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The Forum > Article Comments > Regulate first, ask questions later > Comments

Regulate first, ask questions later : Comments

By David Leyonhjelm, published 6/10/2017

Living in Australia sometimes feels like living in a bureaucrats' version of a spaghetti western. The heroes are the brave and all-knowing public servants.

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I was an Aussie bureaucrat once

- then I learned to think for myself and contribute more.
Posted by plantagenet, Friday, 6 October 2017 11:00:08 AM
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The problem is: we have quietly slipped into a 'totalitarian democracy' (yes, there is such a thing). We get a vote, but we have no say whatever in decision making.
Posted by ttbn, Friday, 6 October 2017 11:19:42 AM
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Unlike the author, I wish there was a moral way to regulate such internet fashions to death.

But the author is absolutely right and I admit that there is no such way.
Restricting what people can do in their own home is plainly immoral.

Still, the author seems to prefer efficiency over quality of life, so what then can those who prefer quality of life over efficiency do without immorally forcing their regulations on others?

The answer is INDEPENDENCE.

Let those who agree to share a common lifestyle form their own little independent state(s). Such states could perhaps be the size of a small town, a village or a suburb, then so long as everyone within such a small state have agreed on its constitution and so long as that constitution spells some parameters within which it allows regulations, then nothing would be immoral in making the necessary regulations that preserve the group's lifestyle choices.

This grotesque idea of bundling everyone who happens to live within a whole continent (or wishes to live therein) into one conglomerate state is totally wrong: that's indeed the root of the problem while overbearing bureaucrats are only a symptom.

I therefore support the Catalonians and the Kurds and of course I have long been a supporter of a free Tibet. Similarly I would like to see independence for the Australian states. The smaller the country - the more free the people who live therein and the more options they have to move and live among people who share their beliefs, lifestyle and aspirations.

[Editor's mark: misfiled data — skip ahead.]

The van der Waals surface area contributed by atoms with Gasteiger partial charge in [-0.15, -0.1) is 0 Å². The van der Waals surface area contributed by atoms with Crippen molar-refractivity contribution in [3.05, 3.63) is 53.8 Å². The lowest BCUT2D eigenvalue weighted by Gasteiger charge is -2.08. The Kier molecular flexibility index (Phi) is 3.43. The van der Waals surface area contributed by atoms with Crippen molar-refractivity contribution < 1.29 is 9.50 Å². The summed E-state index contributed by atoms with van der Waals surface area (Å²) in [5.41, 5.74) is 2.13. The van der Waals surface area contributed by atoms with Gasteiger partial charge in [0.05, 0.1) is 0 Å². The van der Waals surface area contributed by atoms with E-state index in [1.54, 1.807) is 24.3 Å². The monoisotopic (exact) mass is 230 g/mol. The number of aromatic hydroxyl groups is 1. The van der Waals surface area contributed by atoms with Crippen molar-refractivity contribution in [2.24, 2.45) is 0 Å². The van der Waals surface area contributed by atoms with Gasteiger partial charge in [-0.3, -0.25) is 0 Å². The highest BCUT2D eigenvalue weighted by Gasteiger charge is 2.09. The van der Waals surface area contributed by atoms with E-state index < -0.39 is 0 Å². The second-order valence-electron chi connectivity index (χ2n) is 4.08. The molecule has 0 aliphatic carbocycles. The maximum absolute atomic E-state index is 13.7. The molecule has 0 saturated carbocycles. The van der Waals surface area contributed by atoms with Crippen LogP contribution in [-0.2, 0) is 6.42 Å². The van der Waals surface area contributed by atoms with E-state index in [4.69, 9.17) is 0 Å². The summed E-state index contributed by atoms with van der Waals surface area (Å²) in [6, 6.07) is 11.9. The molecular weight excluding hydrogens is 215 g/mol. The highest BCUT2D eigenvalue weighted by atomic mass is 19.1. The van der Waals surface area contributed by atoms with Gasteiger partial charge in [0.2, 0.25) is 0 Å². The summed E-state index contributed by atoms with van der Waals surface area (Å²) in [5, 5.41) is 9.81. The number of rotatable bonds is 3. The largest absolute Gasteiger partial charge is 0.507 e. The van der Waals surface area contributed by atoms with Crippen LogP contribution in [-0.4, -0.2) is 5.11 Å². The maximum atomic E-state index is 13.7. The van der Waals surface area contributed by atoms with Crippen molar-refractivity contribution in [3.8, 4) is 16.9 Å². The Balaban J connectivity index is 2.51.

Posted by Yuyutsu, Friday, 6 October 2017 1:43:37 PM
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Hello David.
Its similar to the taxi war on Uber drivers, one industry trying to control the market instead of letting the market price itself.
If I want to accept $20 off someone to take them to the shops and back what does it have to do with anyone else?

You've mentioned AirBnB, and the reason I'm responding to this article is because I think the technology and idea behind 'putting houses to use when people aren't home' can be better employed elsewhere not by private enterprise but the government itself in regards to jobs.

My solution to all our problems is the creation of a socialist base level employment scheme that takes advantage of the 5% unemployment capitalism requires to provide an eligible pool of workers and prevent wage growth.

Instead of 'The house you have when you don't have a house';
It's 'The job you have when you don't have a job'.

Optional programme:
Double dole payment for full time work doing things to help the government save money.
Log on to MyGov, Find a Shift, Go to Work.
Remove the 'I cant get a job' excuse ENTIRELY and create a 'Culture of employment within the ranks of the unemployed'.
Include 'Training Credits' awarded for participation to increase skills in addition to existing 'working credits'.
Include 'Achievements' or 'Badges' for skills earned that go on a digital resume.
Provide incentives and rewards.

We have Capitalist Education with a Socialist Base Level
(Private Schools and Public Schools)
We have Capitalist Healthcare with a Socialist Base Level
(Private Hospital and Public Hospital)
(If we expect to have a fair system that pays for these above mentioned Free Base levels standards)

The cost of infrastructure doubles every 10yrs, lets start building and training for national infrastructure project.

Until we refine our system of government properly, we're always going to have the left and right fighting against each other and never getting anywhere.

- BTW I devised and refined this idea, and if anyone else ever says they did, they're a liar.